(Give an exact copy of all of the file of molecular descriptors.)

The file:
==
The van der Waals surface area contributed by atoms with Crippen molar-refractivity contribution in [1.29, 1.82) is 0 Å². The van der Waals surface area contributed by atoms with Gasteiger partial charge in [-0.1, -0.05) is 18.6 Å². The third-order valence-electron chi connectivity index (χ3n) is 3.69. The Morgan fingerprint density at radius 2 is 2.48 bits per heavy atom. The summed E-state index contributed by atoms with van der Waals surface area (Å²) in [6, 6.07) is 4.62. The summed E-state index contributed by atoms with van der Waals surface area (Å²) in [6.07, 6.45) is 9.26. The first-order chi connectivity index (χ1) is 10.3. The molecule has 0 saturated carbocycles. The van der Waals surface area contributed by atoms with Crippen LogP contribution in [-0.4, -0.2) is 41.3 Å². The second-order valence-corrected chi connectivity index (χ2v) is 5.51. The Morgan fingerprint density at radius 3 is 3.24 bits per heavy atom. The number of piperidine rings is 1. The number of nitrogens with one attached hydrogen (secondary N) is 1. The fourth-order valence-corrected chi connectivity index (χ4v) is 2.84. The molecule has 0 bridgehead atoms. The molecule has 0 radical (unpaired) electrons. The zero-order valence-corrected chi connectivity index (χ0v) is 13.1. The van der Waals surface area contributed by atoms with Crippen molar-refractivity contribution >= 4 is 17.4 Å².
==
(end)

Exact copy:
The van der Waals surface area contributed by atoms with Crippen molar-refractivity contribution in [1.29, 1.82) is 0 Å². The van der Waals surface area contributed by atoms with Gasteiger partial charge in [-0.1, -0.05) is 18.6 Å². The third-order valence-electron chi connectivity index (χ3n) is 3.69. The Morgan fingerprint density at radius 2 is 2.48 bits per heavy atom. The summed E-state index contributed by atoms with van der Waals surface area (Å²) in [6, 6.07) is 4.62. The summed E-state index contributed by atoms with van der Waals surface area (Å²) in [6.07, 6.45) is 9.26. The first-order chi connectivity index (χ1) is 10.3. The molecule has 0 saturated carbocycles. The van der Waals surface area contributed by atoms with Crippen LogP contribution in [-0.4, -0.2) is 41.3 Å². The second-order valence-corrected chi connectivity index (χ2v) is 5.51. The Morgan fingerprint density at radius 3 is 3.24 bits per heavy atom. The number of piperidine rings is 1. The number of nitrogens with one attached hydrogen (secondary N) is 1. The fourth-order valence-corrected chi connectivity index (χ4v) is 2.84. The molecule has 0 bridgehead atoms. The molecule has 0 radical (unpaired) electrons. The zero-order valence-corrected chi connectivity index (χ0v) is 13.1. The van der Waals surface area contributed by atoms with Crippen molar-refractivity contribution >= 4 is 17.4 Å².